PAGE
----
Astronomers at University of Warwick in Coventry, England have detected evidence of the weather on a giant exoplanet outside our solar system. And not just any other weather; the scientists suspect that clouds on the exoplanet are made with corundum, a rock-forming mineral that forms sapphire and ruby.
(Photo : Hulton Archive/Getty Images)

Ponder First ExoMars Images

ESA (European Space Agency) ExoMars Mission left our planet on March 14, 2016. Exo refers to Exobiology, the umbrella principle of a joint ESA and Russian mission to search for methane and other trace atmospheric Mars gases that might be signatures of biological life. Designed with several objectives, ExoMars arrived mid October 2016 as primary craft TGO (Trace Gas Orbiter) and Mars lander Schiaparelli.

Schiaparelli did her best, but not everything goes according to plan. Mission control’s best guess being Schiaparelli thrusters malfunctioned, pounding the lander to full fuel tank Martian oblivion at a violent 300 Km an hour.


This comparison of before-and-after images by NASA’s Mars Reconnaissance Orbiter shows two features likely created during the Oct. 19, 2016 landing attempt of the ExoMars Schiaparelli lander. The small bright feature at bottom is probably Schiaparelli’s parachute, while the dark, fuzzy blob is likely the lander’s crash site.

Credit: NASA/JPL-Caltech/MSSS


Unfazed by Schiaparelli’s demise, TGO dutifully marches a four day orbital ellipse of Mars. A carefully prescribed stretched loop ranging in altitude from 300 to 96,000 Km. Beginning March 2017, mission control will order TGO to repeatedly dip into the upper atmosphere, depleting orbital energy and shrinking the ellipse. Objective – a near perfect circular orbit at 400 Km by March, 2018.

Meanwhile CaSSIS (Color and Stereo Surface Imaging System) aboard TGO returned mesmerizing first images of Mars.

A feature called Arsia-Chasmata, on the blanks of a martian volcano Arsia Mons. Width of this image is about 15 miles (25 km).

A feature called Arsia-Chasmata, on the blanks of a martian volcano Arsia Mons. Width of this image is about 15 miles (25 km). Image via ESA/ Roscosmos/ EsoMars/ CaSSIS/ UniBE.

First images from ExoMars mission

The Known Universe And Other Cosmic Visualizations To Ponder

Ponder The Known Universe, a short film by the American Natural History Museum. Next – allow Hubble to hijack senses. Follow with reverence demanded by solar symphonies. Finally – drift softly back to Earth wrapped in the arms of Aurora.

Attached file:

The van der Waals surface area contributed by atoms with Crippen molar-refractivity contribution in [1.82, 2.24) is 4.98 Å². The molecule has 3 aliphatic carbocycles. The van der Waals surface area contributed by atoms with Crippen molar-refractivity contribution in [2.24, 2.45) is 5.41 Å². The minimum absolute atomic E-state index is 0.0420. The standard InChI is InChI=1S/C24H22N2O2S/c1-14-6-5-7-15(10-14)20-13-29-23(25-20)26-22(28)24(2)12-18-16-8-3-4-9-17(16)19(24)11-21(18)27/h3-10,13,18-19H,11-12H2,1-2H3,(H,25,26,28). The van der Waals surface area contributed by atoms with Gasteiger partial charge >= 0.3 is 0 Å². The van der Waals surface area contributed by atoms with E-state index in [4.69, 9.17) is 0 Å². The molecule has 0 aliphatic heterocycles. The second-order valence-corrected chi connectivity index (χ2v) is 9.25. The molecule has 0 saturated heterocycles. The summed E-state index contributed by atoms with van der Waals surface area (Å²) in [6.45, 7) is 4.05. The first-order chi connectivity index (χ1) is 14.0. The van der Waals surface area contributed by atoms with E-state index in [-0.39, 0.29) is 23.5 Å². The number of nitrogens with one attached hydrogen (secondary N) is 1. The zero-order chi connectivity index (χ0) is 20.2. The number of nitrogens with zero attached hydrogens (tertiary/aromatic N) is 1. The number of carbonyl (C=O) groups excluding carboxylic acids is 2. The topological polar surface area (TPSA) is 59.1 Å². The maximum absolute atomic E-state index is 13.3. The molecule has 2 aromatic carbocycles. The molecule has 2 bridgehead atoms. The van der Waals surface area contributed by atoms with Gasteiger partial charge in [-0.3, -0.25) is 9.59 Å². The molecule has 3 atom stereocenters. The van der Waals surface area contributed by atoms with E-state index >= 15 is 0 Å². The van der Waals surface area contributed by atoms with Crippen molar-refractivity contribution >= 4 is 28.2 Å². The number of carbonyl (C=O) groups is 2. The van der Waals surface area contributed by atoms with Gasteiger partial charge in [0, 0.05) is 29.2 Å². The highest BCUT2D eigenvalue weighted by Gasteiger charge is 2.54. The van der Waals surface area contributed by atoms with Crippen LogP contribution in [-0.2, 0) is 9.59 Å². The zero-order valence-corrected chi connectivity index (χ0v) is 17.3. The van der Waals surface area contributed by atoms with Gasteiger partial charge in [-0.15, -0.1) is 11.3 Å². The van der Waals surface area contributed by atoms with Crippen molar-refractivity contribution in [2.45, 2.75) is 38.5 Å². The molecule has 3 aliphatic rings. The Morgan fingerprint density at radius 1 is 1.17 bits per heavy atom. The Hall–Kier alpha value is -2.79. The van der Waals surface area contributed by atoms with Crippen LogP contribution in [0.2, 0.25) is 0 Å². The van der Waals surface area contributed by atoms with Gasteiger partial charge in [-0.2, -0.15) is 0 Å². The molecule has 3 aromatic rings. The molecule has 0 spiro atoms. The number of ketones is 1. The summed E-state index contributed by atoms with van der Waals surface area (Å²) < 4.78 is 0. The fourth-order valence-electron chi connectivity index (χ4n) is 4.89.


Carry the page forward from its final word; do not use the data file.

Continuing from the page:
Ponder Kepler 111451233 – Roundest Known Object In The Universe

We tend to think of celestial objects as round. Earth, Moon, Sun, planets and beyond – symmetrical orbs locked in gravitational waltz. Cosmic wobbles, wonky silhouettes, understandably obscured by the vastness of space.

All celestial bodies spin on their axis, rotation creates centrifugal force which pulls mass away from poles toward the equator. Our Sun has a radius at the equator 10 Km greater than its poles, Earth boasts a 21 Km variance. Be it sun, planet or moon, rotation flattens cosmic bodies into oblate spheres. Degrees of cosmic squashing depend on mass, composition and rate of spin.

A few weeks ago science declared Kepler 111451233 – roundest know object in the universe. Astronomer Laurent Gizon from Max Planck Institute For Solar System Research at University of Gottingen Germany, applied the science of asteroseismology to bestow symmetrical glory on a star 5,000 light years away. Asteroseismology measures the oscillation of stars to determine degrees of spherical flattening, all the while separating acoustic wave frequencies emanating from interior/exterior regions. Kepler 111451233 is twice the size of our Sun, spinning three times slower – not remarkable enough to justify round adulation. Cosmic tickles only erupt when factoring in acoustic wave anomalies indicating the exterior spins faster than the core. Science  published an inexplicable holy crap – a distant star twice as big as our Sun, registering a measly 3 Km variance between poles and equator is the roundest known object in the universe.

So what you say? I say ponder the importance of edge pieces on a jigsaw puzzle. The roundest known object in the universe is an edge piece, without edges the puzzle falls apart.


KIC 11145123 and our Sun. Credit: Laurent Gizon et al/Mark A Garlick